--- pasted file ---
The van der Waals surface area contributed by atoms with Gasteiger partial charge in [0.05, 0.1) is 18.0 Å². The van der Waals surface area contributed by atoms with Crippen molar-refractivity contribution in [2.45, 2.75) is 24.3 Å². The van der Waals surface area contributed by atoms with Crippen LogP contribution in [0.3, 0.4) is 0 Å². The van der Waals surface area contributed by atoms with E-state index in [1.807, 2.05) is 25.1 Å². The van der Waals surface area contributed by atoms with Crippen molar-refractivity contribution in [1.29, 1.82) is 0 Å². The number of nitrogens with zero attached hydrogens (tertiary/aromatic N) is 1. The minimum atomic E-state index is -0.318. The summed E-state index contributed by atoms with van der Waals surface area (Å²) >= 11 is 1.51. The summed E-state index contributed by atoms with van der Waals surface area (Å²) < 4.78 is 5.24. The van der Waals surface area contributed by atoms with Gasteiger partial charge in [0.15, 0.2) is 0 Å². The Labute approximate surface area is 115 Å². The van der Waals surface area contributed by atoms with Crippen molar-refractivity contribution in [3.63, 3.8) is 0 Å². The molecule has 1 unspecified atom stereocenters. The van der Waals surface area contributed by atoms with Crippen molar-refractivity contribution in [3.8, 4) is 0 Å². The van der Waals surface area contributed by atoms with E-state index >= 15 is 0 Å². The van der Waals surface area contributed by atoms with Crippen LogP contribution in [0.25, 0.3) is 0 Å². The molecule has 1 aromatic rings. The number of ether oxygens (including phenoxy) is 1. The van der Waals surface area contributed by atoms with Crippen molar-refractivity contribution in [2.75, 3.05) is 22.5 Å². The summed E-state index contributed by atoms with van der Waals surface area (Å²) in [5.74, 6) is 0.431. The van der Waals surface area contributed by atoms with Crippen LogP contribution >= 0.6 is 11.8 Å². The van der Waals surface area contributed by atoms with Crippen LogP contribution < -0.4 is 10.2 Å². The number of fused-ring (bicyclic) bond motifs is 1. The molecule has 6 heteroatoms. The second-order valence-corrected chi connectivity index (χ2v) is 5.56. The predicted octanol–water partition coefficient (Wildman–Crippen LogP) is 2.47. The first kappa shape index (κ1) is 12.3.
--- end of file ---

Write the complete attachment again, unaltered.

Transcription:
The van der Waals surface area contributed by atoms with Gasteiger partial charge in [0.05, 0.1) is 18.0 Å². The van der Waals surface area contributed by atoms with Crippen molar-refractivity contribution in [2.45, 2.75) is 24.3 Å². The van der Waals surface area contributed by atoms with Crippen LogP contribution in [0.3, 0.4) is 0 Å². The van der Waals surface area contributed by atoms with E-state index in [1.807, 2.05) is 25.1 Å². The van der Waals surface area contributed by atoms with Crippen molar-refractivity contribution in [1.29, 1.82) is 0 Å². The number of nitrogens with zero attached hydrogens (tertiary/aromatic N) is 1. The minimum atomic E-state index is -0.318. The summed E-state index contributed by atoms with van der Waals surface area (Å²) >= 11 is 1.51. The summed E-state index contributed by atoms with van der Waals surface area (Å²) < 4.78 is 5.24. The van der Waals surface area contributed by atoms with Gasteiger partial charge in [0.15, 0.2) is 0 Å². The Labute approximate surface area is 115 Å². The van der Waals surface area contributed by atoms with Crippen molar-refractivity contribution in [3.63, 3.8) is 0 Å². The molecule has 1 unspecified atom stereocenters. The van der Waals surface area contributed by atoms with Crippen molar-refractivity contribution in [3.8, 4) is 0 Å². The van der Waals surface area contributed by atoms with E-state index >= 15 is 0 Å². The van der Waals surface area contributed by atoms with Crippen LogP contribution in [0.25, 0.3) is 0 Å². The molecule has 1 aromatic rings. The number of ether oxygens (including phenoxy) is 1. The van der Waals surface area contributed by atoms with Crippen molar-refractivity contribution in [2.75, 3.05) is 22.5 Å². The summed E-state index contributed by atoms with van der Waals surface area (Å²) in [5.74, 6) is 0.431. The van der Waals surface area contributed by atoms with Crippen LogP contribution >= 0.6 is 11.8 Å². The van der Waals surface area contributed by atoms with Crippen LogP contribution < -0.4 is 10.2 Å². The number of fused-ring (bicyclic) bond motifs is 1. The molecule has 6 heteroatoms. The second-order valence-corrected chi connectivity index (χ2v) is 5.56. The predicted octanol–water partition coefficient (Wildman–Crippen LogP) is 2.47. The first kappa shape index (κ1) is 12.3.